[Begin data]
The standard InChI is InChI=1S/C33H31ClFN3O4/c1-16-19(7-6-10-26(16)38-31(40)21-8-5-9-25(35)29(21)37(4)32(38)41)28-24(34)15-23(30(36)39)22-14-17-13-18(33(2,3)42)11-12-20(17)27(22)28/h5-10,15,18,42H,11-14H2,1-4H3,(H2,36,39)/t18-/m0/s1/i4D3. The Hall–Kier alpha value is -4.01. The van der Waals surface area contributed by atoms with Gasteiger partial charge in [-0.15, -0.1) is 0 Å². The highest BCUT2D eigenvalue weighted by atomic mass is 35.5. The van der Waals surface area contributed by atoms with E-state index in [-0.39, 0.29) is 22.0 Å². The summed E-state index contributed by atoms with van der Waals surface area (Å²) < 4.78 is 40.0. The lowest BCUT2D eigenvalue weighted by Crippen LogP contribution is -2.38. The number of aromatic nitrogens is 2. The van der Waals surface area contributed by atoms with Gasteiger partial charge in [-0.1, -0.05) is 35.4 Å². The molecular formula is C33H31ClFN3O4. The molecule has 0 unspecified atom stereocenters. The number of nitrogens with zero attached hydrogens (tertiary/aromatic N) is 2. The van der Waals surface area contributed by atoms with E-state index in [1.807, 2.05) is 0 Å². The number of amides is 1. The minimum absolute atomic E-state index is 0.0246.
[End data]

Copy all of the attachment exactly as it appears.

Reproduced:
The standard InChI is InChI=1S/C33H31ClFN3O4/c1-16-19(7-6-10-26(16)38-31(40)21-8-5-9-25(35)29(21)37(4)32(38)41)28-24(34)15-23(30(36)39)22-14-17-13-18(33(2,3)42)11-12-20(17)27(22)28/h5-10,15,18,42H,11-14H2,1-4H3,(H2,36,39)/t18-/m0/s1/i4D3. The Hall–Kier alpha value is -4.01. The van der Waals surface area contributed by atoms with Gasteiger partial charge in [-0.15, -0.1) is 0 Å². The highest BCUT2D eigenvalue weighted by atomic mass is 35.5. The van der Waals surface area contributed by atoms with E-state index in [-0.39, 0.29) is 22.0 Å². The summed E-state index contributed by atoms with van der Waals surface area (Å²) < 4.78 is 40.0. The lowest BCUT2D eigenvalue weighted by Crippen LogP contribution is -2.38. The number of aromatic nitrogens is 2. The van der Waals surface area contributed by atoms with Gasteiger partial charge in [-0.1, -0.05) is 35.4 Å². The molecular formula is C33H31ClFN3O4. The molecule has 0 unspecified atom stereocenters. The number of nitrogens with zero attached hydrogens (tertiary/aromatic N) is 2. The van der Waals surface area contributed by atoms with E-state index in [1.807, 2.05) is 0 Å². The number of amides is 1. The minimum absolute atomic E-state index is 0.0246.